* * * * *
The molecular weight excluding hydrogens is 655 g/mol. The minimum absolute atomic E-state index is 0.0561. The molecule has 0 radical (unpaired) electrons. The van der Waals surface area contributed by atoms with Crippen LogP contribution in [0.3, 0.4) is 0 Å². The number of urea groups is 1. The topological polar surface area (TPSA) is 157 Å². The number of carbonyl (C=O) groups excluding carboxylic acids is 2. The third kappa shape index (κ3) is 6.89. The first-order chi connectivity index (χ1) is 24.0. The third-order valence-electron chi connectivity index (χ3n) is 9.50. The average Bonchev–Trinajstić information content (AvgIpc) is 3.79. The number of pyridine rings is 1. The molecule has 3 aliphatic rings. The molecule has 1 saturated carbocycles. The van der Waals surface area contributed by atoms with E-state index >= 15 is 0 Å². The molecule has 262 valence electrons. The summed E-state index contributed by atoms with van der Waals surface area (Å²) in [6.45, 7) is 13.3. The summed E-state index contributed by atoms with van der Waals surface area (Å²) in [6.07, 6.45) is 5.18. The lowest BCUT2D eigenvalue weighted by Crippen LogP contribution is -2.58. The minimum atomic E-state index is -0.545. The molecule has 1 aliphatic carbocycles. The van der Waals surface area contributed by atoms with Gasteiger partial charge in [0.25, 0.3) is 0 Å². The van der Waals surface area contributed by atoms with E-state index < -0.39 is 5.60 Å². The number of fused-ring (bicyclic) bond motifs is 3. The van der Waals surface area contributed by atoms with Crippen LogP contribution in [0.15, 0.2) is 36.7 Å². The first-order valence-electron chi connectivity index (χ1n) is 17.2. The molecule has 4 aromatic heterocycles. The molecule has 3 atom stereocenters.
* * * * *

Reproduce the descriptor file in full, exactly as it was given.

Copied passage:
The molecular weight excluding hydrogens is 655 g/mol. The minimum absolute atomic E-state index is 0.0561. The molecule has 0 radical (unpaired) electrons. The van der Waals surface area contributed by atoms with Crippen LogP contribution in [0.3, 0.4) is 0 Å². The number of urea groups is 1. The topological polar surface area (TPSA) is 157 Å². The number of carbonyl (C=O) groups excluding carboxylic acids is 2. The third kappa shape index (κ3) is 6.89. The first-order chi connectivity index (χ1) is 24.0. The third-order valence-electron chi connectivity index (χ3n) is 9.50. The average Bonchev–Trinajstić information content (AvgIpc) is 3.79. The number of pyridine rings is 1. The molecule has 3 aliphatic rings. The molecule has 1 saturated carbocycles. The van der Waals surface area contributed by atoms with E-state index >= 15 is 0 Å². The molecule has 262 valence electrons. The summed E-state index contributed by atoms with van der Waals surface area (Å²) in [6.45, 7) is 13.3. The summed E-state index contributed by atoms with van der Waals surface area (Å²) in [6.07, 6.45) is 5.18. The lowest BCUT2D eigenvalue weighted by Crippen LogP contribution is -2.58. The minimum atomic E-state index is -0.545. The molecule has 1 aliphatic carbocycles. The van der Waals surface area contributed by atoms with Gasteiger partial charge in [0.25, 0.3) is 0 Å². The van der Waals surface area contributed by atoms with E-state index < -0.39 is 5.60 Å². The number of fused-ring (bicyclic) bond motifs is 3. The van der Waals surface area contributed by atoms with Crippen LogP contribution in [0.15, 0.2) is 36.7 Å². The first-order valence-electron chi connectivity index (χ1n) is 17.2. The molecule has 4 aromatic heterocycles. The molecule has 3 atom stereocenters.